and disadvantages of IPR regimes are continually changing. Some of these
shifts result from the evolving nature of the underlying science; modern
genetics, for example, has provided unprecedented opportunities for
identifying and copying biological processes of potential value to humans.
Other shifts result from increased public sensitivity to the social
implications of IPR regimes ? for example, their implications for access
to modern medicines ? that are leading to close political scrutiny of the
relative weight to be given to the various interests that such regimes are
intended to balance. In the case of agriculture, for example, small
farmers, often backed by vocal public interest groups, have often been in
the front line of those protesting over patents on new varieties of seeds
owned by large agricultural corporations.
This dossier includes six 'policy briefs' that attempt to summarise some
key issues that raise the question of whether current IPR regimes provide
an adequate balance between public and private interests.
The first looks at the impact of pharmaceutical patents on access to
essential medicines in developing countries, an issue recently highlighted
by public campaigns over HIV/AIDS drugs in Africa and Latin America. The
second describes how the search for potentially useful biological
resources is criticised by some as a form of 'biopiracy', leading to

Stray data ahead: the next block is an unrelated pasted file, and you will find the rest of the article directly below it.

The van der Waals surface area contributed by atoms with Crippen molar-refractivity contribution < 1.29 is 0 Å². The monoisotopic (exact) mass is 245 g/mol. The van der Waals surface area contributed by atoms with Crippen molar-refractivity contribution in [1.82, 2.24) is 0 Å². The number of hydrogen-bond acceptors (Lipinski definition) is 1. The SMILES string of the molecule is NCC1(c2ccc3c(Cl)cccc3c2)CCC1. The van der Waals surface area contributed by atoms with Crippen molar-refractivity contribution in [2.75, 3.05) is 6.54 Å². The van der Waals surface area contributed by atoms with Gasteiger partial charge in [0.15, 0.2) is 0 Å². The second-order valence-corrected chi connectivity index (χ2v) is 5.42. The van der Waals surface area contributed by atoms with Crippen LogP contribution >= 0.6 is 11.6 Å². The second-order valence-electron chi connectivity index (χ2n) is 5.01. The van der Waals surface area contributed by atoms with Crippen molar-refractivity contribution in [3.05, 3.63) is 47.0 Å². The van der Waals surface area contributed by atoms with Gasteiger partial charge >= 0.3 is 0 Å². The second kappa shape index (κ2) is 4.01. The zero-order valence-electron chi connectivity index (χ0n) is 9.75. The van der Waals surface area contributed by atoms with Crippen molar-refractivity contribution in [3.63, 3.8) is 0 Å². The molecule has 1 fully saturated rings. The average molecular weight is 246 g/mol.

demands for better provision for fair and equitable benefit sharing. The
other policy briefs look at the way that genetics research has blurred the
boundary between an 'invention' (which can be patented) and a 'discovery'
(which traditionally cannot be); how IPRs can affect food security; how
they intersect with concerns over human rights; and finally the dilemmas
that the TRIPS agreement has created for developing countries.
Debates around these issues have a common goal: to ensure that both the
definitions and implementation of intellectual property rights are
compatible with broader social and economic goals, and in particular can
be designed to meet the interests of developing countries in an optimal
Patenting policies must be tailored for the poor
IP Policies and Serving the Public
- Roger N. Beachy, Science, vol. 299, No. 606, Jan 24, 2003, p. 473.
It may be time to ask some hard questions about the university patenting
and licensing rush that has emerged after the Bayh-Dole act of 1984. As